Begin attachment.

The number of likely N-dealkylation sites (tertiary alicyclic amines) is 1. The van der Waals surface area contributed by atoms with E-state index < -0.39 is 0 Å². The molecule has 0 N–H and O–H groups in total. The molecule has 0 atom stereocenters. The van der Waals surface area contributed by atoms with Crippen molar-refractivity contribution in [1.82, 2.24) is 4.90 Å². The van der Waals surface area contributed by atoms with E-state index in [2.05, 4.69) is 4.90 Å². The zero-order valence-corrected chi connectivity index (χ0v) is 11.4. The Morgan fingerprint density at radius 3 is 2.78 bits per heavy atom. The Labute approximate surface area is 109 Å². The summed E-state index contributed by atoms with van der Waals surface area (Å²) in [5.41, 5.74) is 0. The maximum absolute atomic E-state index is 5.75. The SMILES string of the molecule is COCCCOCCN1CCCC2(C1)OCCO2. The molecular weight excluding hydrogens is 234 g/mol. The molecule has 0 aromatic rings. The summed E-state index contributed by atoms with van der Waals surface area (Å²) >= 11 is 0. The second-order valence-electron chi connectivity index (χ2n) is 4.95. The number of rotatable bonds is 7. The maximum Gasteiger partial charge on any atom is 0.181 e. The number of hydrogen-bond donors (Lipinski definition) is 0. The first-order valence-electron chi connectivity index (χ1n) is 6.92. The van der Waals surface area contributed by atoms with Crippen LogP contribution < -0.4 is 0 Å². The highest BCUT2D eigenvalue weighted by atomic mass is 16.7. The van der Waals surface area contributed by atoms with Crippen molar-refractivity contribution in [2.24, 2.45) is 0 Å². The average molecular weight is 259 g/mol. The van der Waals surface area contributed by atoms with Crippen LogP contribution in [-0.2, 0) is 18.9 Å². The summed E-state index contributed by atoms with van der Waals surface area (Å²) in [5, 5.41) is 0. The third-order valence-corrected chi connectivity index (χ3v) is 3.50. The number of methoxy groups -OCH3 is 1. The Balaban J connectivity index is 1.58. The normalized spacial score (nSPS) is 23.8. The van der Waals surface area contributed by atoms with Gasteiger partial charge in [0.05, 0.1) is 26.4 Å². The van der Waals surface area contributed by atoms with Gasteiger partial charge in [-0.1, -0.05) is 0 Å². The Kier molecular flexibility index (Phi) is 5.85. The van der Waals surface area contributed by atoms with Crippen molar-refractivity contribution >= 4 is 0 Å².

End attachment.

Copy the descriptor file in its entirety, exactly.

The number of likely N-dealkylation sites (tertiary alicyclic amines) is 1. The van der Waals surface area contributed by atoms with E-state index < -0.39 is 0 Å². The molecule has 0 N–H and O–H groups in total. The molecule has 0 atom stereocenters. The van der Waals surface area contributed by atoms with Crippen molar-refractivity contribution in [1.82, 2.24) is 4.90 Å². The van der Waals surface area contributed by atoms with E-state index in [2.05, 4.69) is 4.90 Å². The zero-order valence-corrected chi connectivity index (χ0v) is 11.4. The Morgan fingerprint density at radius 3 is 2.78 bits per heavy atom. The Labute approximate surface area is 109 Å². The summed E-state index contributed by atoms with van der Waals surface area (Å²) in [5.41, 5.74) is 0. The maximum absolute atomic E-state index is 5.75. The SMILES string of the molecule is COCCCOCCN1CCCC2(C1)OCCO2. The molecular weight excluding hydrogens is 234 g/mol. The molecule has 0 aromatic rings. The summed E-state index contributed by atoms with van der Waals surface area (Å²) >= 11 is 0. The second-order valence-electron chi connectivity index (χ2n) is 4.95. The number of rotatable bonds is 7. The maximum Gasteiger partial charge on any atom is 0.181 e. The number of hydrogen-bond donors (Lipinski definition) is 0. The first-order valence-electron chi connectivity index (χ1n) is 6.92. The van der Waals surface area contributed by atoms with Crippen LogP contribution < -0.4 is 0 Å². The highest BCUT2D eigenvalue weighted by atomic mass is 16.7. The van der Waals surface area contributed by atoms with Crippen molar-refractivity contribution in [2.24, 2.45) is 0 Å². The average molecular weight is 259 g/mol. The van der Waals surface area contributed by atoms with Crippen LogP contribution in [-0.2, 0) is 18.9 Å². The summed E-state index contributed by atoms with van der Waals surface area (Å²) in [5, 5.41) is 0. The third-order valence-corrected chi connectivity index (χ3v) is 3.50. The number of methoxy groups -OCH3 is 1. The Balaban J connectivity index is 1.58. The normalized spacial score (nSPS) is 23.8. The van der Waals surface area contributed by atoms with Gasteiger partial charge in [0.05, 0.1) is 26.4 Å². The van der Waals surface area contributed by atoms with Gasteiger partial charge in [-0.1, -0.05) is 0 Å². The Kier molecular flexibility index (Phi) is 5.85. The van der Waals surface area contributed by atoms with Crippen molar-refractivity contribution >= 4 is 0 Å².